Thursday, 19 June 2014

Don't Feed Us This Crap



Yesterday morning, Dr Sally Mitton, a gastroenterologist at a London hospital, said on BBC Breakfast that Crohn’s Disease is caused by eating junk food and being over prescribed anti-biotics. This understandably made a lot of people angry. Namely, those of us who have Crohn’s Disease, yet did not grow up eating burgers and washing down anti-biotics with diet Coke for dessert, followed by a doughnut chaser. Everyone I have ever known or spoken to with Crohn’s Disease, in fact. Certainly, the very very many of us who took to Twitter to decry this nonsensical, offensive theory, and to ask BBC Breakfast to apologise. (I didn’t ask them that, but several people did.)

Having had Crohn’s since I was about 4 – when I was diagnosed at 19, I was told that the advanced state of my disease meant I had had it for at least 15 years – there was little time for me to have downed anywhere near enough junk food, or ill-prescribed antibiotics to cause such a terrible disease. I prefer the general understanding in the medical community, which is that it is a genetic disease. Factually, it is an autoimmune disease, which basically means the body attacks itself. I know Kentucky Fried Chicken can be seen as evil, but I don’t accept it has that kind of power.  As for the others – McDonalds and the like – they weren’t around yet, so we can’t blame them at all.

In the many years that I’ve had Crohn’s I’ve seen a few theories come and go – toothpaste was one. I do brush my teeth, so I wondered about that for a while; I even used a toothpaste from the health food shop for a week or two, but it tasted disgusting and I wasn’t convinced it was cleaning anything, plus I already had Crohn’s, so the whole exercise seemed a tad pointless. Another one was cornflakes. I hate cornflakes. I hated them as a child, I hated them as a teenager and I still don’t like them – not even covered in chocolate and stuck together in a gooey lump. So cornflakes didn’t cause my Crohn’s. Add to that the cures that show up every now and again – milk thistle, quinoa, most recently tree bark, though there’s only the word of one woman for that, and she’s not telling what the tree was. In the way of the truly altruistic, she will only tell Big Pharma, and then only for a considerable sum of money. Bless her. They’re all bollocks, of course. There is no known cure for Crohn’s and no known cause.  This is what research is for. This is why those of us with it want to raise awareness.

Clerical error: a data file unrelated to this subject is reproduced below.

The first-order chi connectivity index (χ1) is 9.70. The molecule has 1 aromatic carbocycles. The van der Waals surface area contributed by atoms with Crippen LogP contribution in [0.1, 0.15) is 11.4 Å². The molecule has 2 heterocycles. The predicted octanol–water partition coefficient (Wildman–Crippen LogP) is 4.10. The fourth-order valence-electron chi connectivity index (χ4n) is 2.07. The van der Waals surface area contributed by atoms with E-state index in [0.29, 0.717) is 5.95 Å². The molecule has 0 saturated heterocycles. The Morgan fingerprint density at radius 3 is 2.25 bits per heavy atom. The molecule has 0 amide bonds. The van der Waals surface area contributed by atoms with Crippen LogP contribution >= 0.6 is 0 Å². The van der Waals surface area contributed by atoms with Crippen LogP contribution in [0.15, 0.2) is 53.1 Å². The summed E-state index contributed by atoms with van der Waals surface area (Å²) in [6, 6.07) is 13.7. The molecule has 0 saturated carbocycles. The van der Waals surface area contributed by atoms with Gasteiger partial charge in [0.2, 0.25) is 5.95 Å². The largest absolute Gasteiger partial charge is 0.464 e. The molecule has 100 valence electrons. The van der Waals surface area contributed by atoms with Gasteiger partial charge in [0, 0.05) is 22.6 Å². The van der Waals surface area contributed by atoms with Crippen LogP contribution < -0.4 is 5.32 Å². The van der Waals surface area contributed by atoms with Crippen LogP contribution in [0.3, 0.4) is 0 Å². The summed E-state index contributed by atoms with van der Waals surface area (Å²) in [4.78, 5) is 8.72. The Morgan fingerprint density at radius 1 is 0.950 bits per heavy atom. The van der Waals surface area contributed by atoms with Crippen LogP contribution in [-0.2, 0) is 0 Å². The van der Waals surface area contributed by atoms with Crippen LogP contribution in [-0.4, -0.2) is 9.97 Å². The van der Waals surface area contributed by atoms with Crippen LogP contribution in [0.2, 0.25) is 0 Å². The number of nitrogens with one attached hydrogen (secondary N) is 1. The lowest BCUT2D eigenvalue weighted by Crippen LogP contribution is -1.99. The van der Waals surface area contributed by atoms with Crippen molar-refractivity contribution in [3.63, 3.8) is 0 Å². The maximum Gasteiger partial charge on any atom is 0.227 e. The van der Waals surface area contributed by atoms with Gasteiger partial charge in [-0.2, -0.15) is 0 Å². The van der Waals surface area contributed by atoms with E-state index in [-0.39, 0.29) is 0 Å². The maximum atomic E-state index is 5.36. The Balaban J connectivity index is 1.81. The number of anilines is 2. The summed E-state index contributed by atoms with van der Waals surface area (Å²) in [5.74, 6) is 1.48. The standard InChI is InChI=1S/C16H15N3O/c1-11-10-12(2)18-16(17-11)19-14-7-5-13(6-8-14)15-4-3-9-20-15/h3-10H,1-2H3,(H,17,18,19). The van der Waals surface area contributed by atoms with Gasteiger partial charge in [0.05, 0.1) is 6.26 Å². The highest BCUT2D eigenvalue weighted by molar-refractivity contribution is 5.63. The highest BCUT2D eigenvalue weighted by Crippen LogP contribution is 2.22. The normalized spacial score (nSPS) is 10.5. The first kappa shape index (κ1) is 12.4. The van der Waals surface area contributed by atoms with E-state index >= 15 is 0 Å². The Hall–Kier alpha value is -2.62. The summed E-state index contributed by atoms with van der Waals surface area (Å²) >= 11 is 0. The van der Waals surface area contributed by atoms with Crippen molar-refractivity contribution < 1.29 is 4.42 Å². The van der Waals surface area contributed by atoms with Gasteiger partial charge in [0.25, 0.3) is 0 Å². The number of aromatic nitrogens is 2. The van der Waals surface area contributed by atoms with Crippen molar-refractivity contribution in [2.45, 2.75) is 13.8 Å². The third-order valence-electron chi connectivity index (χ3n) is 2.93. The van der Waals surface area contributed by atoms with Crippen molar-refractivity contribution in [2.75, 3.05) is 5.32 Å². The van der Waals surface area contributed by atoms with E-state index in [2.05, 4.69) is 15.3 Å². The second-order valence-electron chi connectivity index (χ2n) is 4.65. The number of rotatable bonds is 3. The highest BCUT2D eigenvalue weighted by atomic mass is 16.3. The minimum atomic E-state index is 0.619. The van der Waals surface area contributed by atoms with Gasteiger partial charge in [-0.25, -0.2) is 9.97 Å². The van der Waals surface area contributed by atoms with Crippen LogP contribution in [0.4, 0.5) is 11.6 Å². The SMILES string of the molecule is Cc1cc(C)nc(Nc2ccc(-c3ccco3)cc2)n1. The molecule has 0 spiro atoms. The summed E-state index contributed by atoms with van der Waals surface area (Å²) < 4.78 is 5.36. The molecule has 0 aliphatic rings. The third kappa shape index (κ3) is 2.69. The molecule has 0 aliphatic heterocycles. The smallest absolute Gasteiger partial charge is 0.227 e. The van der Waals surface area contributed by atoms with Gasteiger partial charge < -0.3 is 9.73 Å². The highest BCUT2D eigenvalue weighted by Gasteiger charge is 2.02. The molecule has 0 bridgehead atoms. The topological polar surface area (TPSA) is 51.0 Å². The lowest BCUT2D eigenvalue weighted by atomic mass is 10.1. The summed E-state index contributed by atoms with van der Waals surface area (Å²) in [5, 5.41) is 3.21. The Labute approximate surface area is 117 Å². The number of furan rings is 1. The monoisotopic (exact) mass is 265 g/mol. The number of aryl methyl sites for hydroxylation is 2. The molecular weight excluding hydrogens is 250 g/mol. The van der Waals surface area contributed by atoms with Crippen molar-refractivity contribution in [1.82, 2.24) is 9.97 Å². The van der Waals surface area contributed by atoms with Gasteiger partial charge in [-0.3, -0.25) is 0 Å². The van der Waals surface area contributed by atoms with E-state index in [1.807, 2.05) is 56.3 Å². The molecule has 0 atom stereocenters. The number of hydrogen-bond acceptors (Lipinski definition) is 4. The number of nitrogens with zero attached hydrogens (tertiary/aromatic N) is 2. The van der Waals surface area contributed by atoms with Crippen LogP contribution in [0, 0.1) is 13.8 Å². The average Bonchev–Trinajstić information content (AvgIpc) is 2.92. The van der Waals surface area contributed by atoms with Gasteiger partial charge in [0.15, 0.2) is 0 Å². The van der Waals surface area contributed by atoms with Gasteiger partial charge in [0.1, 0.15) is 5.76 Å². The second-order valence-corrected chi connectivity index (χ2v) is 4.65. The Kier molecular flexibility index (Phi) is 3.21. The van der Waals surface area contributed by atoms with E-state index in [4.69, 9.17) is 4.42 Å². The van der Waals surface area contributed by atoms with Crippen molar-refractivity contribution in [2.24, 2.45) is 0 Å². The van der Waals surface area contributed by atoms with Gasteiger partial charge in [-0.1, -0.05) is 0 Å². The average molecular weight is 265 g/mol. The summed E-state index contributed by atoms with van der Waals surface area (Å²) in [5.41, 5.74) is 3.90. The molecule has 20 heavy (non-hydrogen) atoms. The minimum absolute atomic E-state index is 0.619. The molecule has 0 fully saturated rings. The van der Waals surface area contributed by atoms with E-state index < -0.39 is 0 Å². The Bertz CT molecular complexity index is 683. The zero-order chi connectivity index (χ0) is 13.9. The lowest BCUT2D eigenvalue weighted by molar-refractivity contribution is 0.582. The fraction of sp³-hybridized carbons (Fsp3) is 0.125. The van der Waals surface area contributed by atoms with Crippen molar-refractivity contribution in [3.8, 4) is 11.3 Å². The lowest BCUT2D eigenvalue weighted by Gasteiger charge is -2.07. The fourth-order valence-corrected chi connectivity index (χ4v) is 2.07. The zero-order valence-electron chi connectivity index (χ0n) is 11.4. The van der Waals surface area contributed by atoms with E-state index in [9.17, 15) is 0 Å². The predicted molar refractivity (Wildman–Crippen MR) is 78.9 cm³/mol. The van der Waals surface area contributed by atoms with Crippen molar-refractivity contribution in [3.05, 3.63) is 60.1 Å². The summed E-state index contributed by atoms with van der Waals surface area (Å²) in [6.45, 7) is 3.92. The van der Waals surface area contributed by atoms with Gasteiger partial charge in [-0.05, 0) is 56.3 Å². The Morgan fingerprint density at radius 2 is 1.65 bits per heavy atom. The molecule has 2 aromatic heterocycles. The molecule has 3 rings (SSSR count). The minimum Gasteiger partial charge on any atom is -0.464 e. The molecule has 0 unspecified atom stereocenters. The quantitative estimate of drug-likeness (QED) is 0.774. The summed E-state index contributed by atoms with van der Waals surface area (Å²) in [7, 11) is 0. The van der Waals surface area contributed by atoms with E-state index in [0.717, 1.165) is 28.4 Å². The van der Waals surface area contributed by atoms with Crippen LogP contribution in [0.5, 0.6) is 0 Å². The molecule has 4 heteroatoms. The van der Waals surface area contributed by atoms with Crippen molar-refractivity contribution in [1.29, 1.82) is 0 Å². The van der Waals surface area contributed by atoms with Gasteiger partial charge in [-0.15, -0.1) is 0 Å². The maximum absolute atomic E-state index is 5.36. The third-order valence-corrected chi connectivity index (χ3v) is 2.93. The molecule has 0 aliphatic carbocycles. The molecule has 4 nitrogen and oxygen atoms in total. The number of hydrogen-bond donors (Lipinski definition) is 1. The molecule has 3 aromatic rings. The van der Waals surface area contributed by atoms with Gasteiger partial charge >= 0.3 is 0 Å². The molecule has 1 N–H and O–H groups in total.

People don’t talk about Crohn’s, because it involves talking about poo. It’s not sexy, it’s not polite, and it’s not dinner table conversation. Those of us who have it would love people to be discussing it, wondering about it, forcing more money to be put into researching and preventing it. Curing it would be great, too, but one fantasy at a time.

I missed most of the drama yesterday, because for me, yesterday was one of my good days. In more than three months of a horrible flare, yesterday was a day when I got up and went out.  I went into town with my son, and we wandered around shops, ate lunch in Covent Garden – mussels, not junk food; I’m not sure I could’ve found junk food in Covent Garden, had I wanted to, which I didn’t because I don’t eat junk food, and yet I have Crohn’s; go figure.  I had a delightful, normal day, and when I came home, I felt like crap. And then I opened my laptop and saw a couple of comments and questions about Dr Sally Mitton. So I googled and I watched the BBC Breakfast package, gobsmacked, and then I went on Twitter and got angry and saw that Carrie Grant, she of the lovely singing voice and fabulous hair, who also has Crohn’s, had written a brilliant letter to Dr Mitton, very politely suggesting she should have had media training before going on television, and graciously assuming that she hadn’t meant for her interview to leave the nation’s press with this nugget of misinformation – a theory at best, with no proof offered – which all but blamed some 250,000 people in the UK for causing their own debilitating, sometimes fatal disease.  You can see it on her timeline on Twitter.